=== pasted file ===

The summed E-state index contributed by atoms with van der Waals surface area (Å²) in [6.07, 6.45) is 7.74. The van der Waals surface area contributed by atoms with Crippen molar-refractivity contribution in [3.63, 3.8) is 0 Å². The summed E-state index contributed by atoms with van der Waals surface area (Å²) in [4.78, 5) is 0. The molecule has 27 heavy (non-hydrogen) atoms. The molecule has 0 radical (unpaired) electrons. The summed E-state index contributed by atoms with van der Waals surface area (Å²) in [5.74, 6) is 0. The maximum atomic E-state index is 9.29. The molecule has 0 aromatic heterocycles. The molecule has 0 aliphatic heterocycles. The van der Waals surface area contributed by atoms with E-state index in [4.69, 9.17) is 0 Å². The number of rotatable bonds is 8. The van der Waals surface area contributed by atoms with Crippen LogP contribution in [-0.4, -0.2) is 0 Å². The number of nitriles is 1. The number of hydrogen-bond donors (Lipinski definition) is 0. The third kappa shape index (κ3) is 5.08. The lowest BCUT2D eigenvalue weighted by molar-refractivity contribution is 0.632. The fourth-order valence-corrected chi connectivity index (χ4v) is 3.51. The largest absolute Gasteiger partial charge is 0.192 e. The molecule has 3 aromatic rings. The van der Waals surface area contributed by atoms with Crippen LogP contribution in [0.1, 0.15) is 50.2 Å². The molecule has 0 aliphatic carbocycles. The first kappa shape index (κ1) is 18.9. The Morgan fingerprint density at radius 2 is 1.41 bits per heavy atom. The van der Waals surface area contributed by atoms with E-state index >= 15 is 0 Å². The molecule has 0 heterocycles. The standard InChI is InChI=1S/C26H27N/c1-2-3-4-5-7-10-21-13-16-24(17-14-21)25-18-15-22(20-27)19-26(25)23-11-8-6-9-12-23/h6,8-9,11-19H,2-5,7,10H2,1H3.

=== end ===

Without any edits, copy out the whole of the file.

The summed E-state index contributed by atoms with van der Waals surface area (Å²) in [6.07, 6.45) is 7.74. The van der Waals surface area contributed by atoms with Crippen molar-refractivity contribution in [3.63, 3.8) is 0 Å². The summed E-state index contributed by atoms with van der Waals surface area (Å²) in [4.78, 5) is 0. The molecule has 27 heavy (non-hydrogen) atoms. The molecule has 0 radical (unpaired) electrons. The summed E-state index contributed by atoms with van der Waals surface area (Å²) in [5.74, 6) is 0. The maximum atomic E-state index is 9.29. The molecule has 0 aromatic heterocycles. The molecule has 0 aliphatic heterocycles. The van der Waals surface area contributed by atoms with E-state index in [4.69, 9.17) is 0 Å². The number of rotatable bonds is 8. The van der Waals surface area contributed by atoms with Crippen LogP contribution in [-0.4, -0.2) is 0 Å². The number of nitriles is 1. The number of hydrogen-bond donors (Lipinski definition) is 0. The third kappa shape index (κ3) is 5.08. The lowest BCUT2D eigenvalue weighted by molar-refractivity contribution is 0.632. The fourth-order valence-corrected chi connectivity index (χ4v) is 3.51. The largest absolute Gasteiger partial charge is 0.192 e. The molecule has 3 aromatic rings. The van der Waals surface area contributed by atoms with Crippen LogP contribution in [0.1, 0.15) is 50.2 Å². The molecule has 0 aliphatic carbocycles. The first kappa shape index (κ1) is 18.9. The Morgan fingerprint density at radius 2 is 1.41 bits per heavy atom. The van der Waals surface area contributed by atoms with E-state index >= 15 is 0 Å². The molecule has 0 heterocycles. The standard InChI is InChI=1S/C26H27N/c1-2-3-4-5-7-10-21-13-16-24(17-14-21)25-18-15-22(20-27)19-26(25)23-11-8-6-9-12-23/h6,8-9,11-19H,2-5,7,10H2,1H3.